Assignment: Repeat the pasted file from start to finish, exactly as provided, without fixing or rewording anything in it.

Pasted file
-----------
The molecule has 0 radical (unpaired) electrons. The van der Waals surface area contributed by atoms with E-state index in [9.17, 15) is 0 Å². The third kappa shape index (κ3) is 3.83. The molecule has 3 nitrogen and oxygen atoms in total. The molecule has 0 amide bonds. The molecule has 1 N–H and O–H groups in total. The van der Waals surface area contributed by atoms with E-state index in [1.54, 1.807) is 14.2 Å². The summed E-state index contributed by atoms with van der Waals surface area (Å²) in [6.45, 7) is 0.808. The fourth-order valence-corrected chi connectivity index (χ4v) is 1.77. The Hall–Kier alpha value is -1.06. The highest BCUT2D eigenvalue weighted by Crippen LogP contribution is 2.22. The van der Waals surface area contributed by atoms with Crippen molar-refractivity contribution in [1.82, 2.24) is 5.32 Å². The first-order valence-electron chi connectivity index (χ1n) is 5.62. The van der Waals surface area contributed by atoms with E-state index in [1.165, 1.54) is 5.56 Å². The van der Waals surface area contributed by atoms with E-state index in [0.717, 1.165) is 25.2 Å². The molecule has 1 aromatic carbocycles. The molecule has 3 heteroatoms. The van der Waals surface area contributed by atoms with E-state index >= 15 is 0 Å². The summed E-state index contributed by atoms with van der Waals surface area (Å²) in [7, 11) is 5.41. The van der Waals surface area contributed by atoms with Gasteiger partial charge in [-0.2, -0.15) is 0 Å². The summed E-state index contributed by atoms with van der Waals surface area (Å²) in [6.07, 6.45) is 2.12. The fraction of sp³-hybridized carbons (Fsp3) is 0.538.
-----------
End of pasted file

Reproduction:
The molecule has 0 radical (unpaired) electrons. The van der Waals surface area contributed by atoms with E-state index in [9.17, 15) is 0 Å². The third kappa shape index (κ3) is 3.83. The molecule has 3 nitrogen and oxygen atoms in total. The molecule has 0 amide bonds. The molecule has 1 N–H and O–H groups in total. The van der Waals surface area contributed by atoms with E-state index in [1.54, 1.807) is 14.2 Å². The summed E-state index contributed by atoms with van der Waals surface area (Å²) in [6.45, 7) is 0.808. The fourth-order valence-corrected chi connectivity index (χ4v) is 1.77. The Hall–Kier alpha value is -1.06. The highest BCUT2D eigenvalue weighted by Crippen LogP contribution is 2.22. The van der Waals surface area contributed by atoms with Crippen molar-refractivity contribution in [1.82, 2.24) is 5.32 Å². The first-order valence-electron chi connectivity index (χ1n) is 5.62. The van der Waals surface area contributed by atoms with E-state index in [1.165, 1.54) is 5.56 Å². The van der Waals surface area contributed by atoms with E-state index in [0.717, 1.165) is 25.2 Å². The molecule has 1 aromatic carbocycles. The molecule has 3 heteroatoms. The van der Waals surface area contributed by atoms with E-state index >= 15 is 0 Å². The summed E-state index contributed by atoms with van der Waals surface area (Å²) in [7, 11) is 5.41. The van der Waals surface area contributed by atoms with Gasteiger partial charge in [-0.2, -0.15) is 0 Å². The summed E-state index contributed by atoms with van der Waals surface area (Å²) in [6.07, 6.45) is 2.12. The fraction of sp³-hybridized carbons (Fsp3) is 0.538.